I started learning steno with the Phoenix theory on my old manual machine. I was actually surprised at how much of the practice sentences were phonetically and completely sounded out: /WHAUT/WAUS/HE/DAO/-G/TKUR/-G/TH-/...etc. and wondered how the heck this could be considered shorthand, me being a Gregg writer. I switched to StenEd unofficially after I downloaded Plover and started to play around with Mirabai's base dictionary until I was able to form a rudimentary understanding of basic phrasing and briefing. That's when I realized how abbreviated ACTUAL steno writing should be. Then when I got my steno machine and downloaded DigitalCAT, I also downloaded the StenEd dictionary listed on the free downloads page out of familiarity. I've always wanted to learn StenoMaster, but sadly I'm not able to cough up the $250 at the moment on top of pre-existing college-related expenses. Well, for the past week or so I've switched over *again*... now to the Philadelphia theory after hearing that many of StenoMaster's abbreviation principles and its overall structure are either derived from or inspired by many if not most of the base outlines in Philly. (Not saying StenoMaster is a ripoff or that it isn't a great theory in its own right)

Anyway, now that I've gotten more accustomed to such an extremely brief-heavy theory, I've gotten into the habit of pretty much abbreviating *everything* to oblivion. It's not uncommon that I write three or four briefs in a row in a lot of my sentences.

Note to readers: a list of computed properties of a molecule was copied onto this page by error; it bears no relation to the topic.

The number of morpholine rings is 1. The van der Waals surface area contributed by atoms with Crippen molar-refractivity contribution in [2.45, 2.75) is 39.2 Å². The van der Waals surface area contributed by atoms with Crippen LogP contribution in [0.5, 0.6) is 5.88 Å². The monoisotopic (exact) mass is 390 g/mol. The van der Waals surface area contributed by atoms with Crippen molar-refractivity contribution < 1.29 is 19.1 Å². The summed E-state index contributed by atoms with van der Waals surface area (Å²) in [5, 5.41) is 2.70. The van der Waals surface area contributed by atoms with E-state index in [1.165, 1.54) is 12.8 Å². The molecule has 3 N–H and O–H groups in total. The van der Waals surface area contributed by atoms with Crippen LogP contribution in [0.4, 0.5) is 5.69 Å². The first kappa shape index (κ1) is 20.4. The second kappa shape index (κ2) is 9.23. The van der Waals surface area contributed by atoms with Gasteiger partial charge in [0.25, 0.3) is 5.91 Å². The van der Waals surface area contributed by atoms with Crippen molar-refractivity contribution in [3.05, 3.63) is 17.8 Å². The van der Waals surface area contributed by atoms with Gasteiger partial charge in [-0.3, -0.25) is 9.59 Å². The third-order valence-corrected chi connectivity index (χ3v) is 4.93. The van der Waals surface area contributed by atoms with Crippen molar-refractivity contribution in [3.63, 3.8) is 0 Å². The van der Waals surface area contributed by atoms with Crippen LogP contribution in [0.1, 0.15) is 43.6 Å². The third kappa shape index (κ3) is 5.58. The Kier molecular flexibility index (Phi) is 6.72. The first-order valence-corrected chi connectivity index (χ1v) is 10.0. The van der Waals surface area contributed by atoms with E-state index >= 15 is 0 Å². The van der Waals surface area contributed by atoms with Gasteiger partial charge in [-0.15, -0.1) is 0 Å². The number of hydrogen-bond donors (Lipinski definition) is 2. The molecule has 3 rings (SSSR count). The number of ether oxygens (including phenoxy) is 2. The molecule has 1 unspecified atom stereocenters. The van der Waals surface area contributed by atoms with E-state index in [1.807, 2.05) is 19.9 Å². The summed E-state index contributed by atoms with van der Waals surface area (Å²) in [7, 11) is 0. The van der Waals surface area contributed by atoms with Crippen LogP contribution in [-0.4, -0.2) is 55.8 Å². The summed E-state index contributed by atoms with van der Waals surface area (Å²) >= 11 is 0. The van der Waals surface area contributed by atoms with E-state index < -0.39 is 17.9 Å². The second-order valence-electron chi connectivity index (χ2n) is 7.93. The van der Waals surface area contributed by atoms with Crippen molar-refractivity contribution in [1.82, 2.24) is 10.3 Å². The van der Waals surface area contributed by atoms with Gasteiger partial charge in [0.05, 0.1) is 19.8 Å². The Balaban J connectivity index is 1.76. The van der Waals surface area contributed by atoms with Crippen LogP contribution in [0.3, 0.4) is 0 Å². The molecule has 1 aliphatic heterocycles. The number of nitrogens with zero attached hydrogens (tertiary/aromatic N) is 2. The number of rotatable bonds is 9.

(TPHAE/RBGS/TPHOU/THA*EUF/TKPWOEPB/OERPL/KU*FPLD/TOUFP/PB/STRE-L/PWRAOEF/O-E/HEF/THAOER/*EUF/TKPWOEPB/SPWO/TH/HAFBT/PREFP/...)

So I was wondering if this is okay as far as how it would affect my writing further down the road when I would have these habits of muscle-memory so ingrained that I wouldn't be able to write another way. I have never taken a class in steno so I don't really know how people come up with briefs or when it is appropriate to use one -- I just go all-out and make up briefs for everything possible as a side-effect of having studied Gregg. But mind you when I figure out a short but memorable way to write a given phrase, I ALWAYS try to maintain some sort of predictable consistency (notice that I used -UFP of phrases ending in "such" and -FP for phrases ending in "much").

I've even gotten to the point of creating briefs out of non-phonetic key combinations (TPHR = a lot) or adding phonetically irrelevant keys to pre-existing outlines to generate phrases: got = TKPWOT, got me = STKPWOEPL, got the = STKPWOT, got it = STKPW*OT, got all the = STKPWAOULT, etc. This "got plus word" principle applies to "get" as well, just with E stroked in place of O or added in.

Since I don't hesitate whatsoever using these shortcuts as opposed to writing them out in full it's all good, right? They won't test or judge me based on *how* I stroke out phrases on the CRR exam as long as I get the job done, would they?

I'm just concerned not knowing if these practices are completely normal (or considered positive) by formally taught stenographers or if they are building the foundation to really chaotic and sloppy writing once I get more advanced that could've been prevented had I just stuck with how the books recommended to stroke the phrases.

Thanks for reading my super-long post. I hope to receive the valuable wisdom of all you stenographic experts.

Mirabai Knight said...